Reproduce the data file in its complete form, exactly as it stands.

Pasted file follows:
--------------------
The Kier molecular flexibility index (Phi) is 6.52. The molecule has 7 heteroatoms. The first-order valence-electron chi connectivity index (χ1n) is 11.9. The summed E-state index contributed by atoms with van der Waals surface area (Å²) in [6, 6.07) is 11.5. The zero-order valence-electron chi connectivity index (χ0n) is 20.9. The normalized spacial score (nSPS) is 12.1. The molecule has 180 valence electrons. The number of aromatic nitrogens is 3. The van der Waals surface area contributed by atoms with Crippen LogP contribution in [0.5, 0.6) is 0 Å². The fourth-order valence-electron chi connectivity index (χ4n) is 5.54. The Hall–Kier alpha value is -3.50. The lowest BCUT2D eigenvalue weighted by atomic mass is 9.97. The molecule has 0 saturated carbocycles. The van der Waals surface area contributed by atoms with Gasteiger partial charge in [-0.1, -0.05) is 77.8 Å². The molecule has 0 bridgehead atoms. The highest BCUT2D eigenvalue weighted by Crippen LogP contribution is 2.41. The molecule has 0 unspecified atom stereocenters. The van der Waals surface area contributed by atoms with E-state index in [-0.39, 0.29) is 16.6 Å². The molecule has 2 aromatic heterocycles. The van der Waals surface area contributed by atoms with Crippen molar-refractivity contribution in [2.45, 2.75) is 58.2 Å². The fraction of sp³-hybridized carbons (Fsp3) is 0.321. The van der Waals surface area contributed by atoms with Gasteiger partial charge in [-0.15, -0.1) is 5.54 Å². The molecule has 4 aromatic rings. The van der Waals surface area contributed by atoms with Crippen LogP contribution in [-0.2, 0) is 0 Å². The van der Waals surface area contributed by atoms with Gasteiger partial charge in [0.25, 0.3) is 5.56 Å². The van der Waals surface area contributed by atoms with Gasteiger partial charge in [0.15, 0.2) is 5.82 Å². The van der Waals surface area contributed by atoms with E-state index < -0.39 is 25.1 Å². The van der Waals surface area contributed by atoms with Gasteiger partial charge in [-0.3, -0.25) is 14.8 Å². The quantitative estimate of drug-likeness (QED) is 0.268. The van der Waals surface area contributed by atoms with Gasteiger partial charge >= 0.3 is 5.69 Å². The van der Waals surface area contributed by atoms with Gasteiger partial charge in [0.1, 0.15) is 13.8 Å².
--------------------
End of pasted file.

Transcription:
The Kier molecular flexibility index (Phi) is 6.52. The molecule has 7 heteroatoms. The first-order valence-electron chi connectivity index (χ1n) is 11.9. The summed E-state index contributed by atoms with van der Waals surface area (Å²) in [6, 6.07) is 11.5. The zero-order valence-electron chi connectivity index (χ0n) is 20.9. The normalized spacial score (nSPS) is 12.1. The molecule has 180 valence electrons. The number of aromatic nitrogens is 3. The van der Waals surface area contributed by atoms with Crippen LogP contribution in [0.5, 0.6) is 0 Å². The fourth-order valence-electron chi connectivity index (χ4n) is 5.54. The Hall–Kier alpha value is -3.50. The lowest BCUT2D eigenvalue weighted by atomic mass is 9.97. The molecule has 0 saturated carbocycles. The van der Waals surface area contributed by atoms with Gasteiger partial charge in [-0.1, -0.05) is 77.8 Å². The molecule has 0 bridgehead atoms. The highest BCUT2D eigenvalue weighted by Crippen LogP contribution is 2.41. The molecule has 0 unspecified atom stereocenters. The van der Waals surface area contributed by atoms with E-state index in [-0.39, 0.29) is 16.6 Å². The molecule has 2 aromatic heterocycles. The van der Waals surface area contributed by atoms with Crippen molar-refractivity contribution in [2.45, 2.75) is 58.2 Å². The fraction of sp³-hybridized carbons (Fsp3) is 0.321. The van der Waals surface area contributed by atoms with Gasteiger partial charge in [-0.15, -0.1) is 5.54 Å². The molecule has 4 aromatic rings. The van der Waals surface area contributed by atoms with Crippen LogP contribution in [-0.2, 0) is 0 Å². The van der Waals surface area contributed by atoms with Gasteiger partial charge in [0.25, 0.3) is 5.56 Å². The van der Waals surface area contributed by atoms with Gasteiger partial charge in [0.15, 0.2) is 5.82 Å². The van der Waals surface area contributed by atoms with E-state index < -0.39 is 25.1 Å². The van der Waals surface area contributed by atoms with Gasteiger partial charge in [-0.3, -0.25) is 14.8 Å². The quantitative estimate of drug-likeness (QED) is 0.268. The van der Waals surface area contributed by atoms with Gasteiger partial charge >= 0.3 is 5.69 Å². The van der Waals surface area contributed by atoms with Gasteiger partial charge in [0.1, 0.15) is 13.8 Å².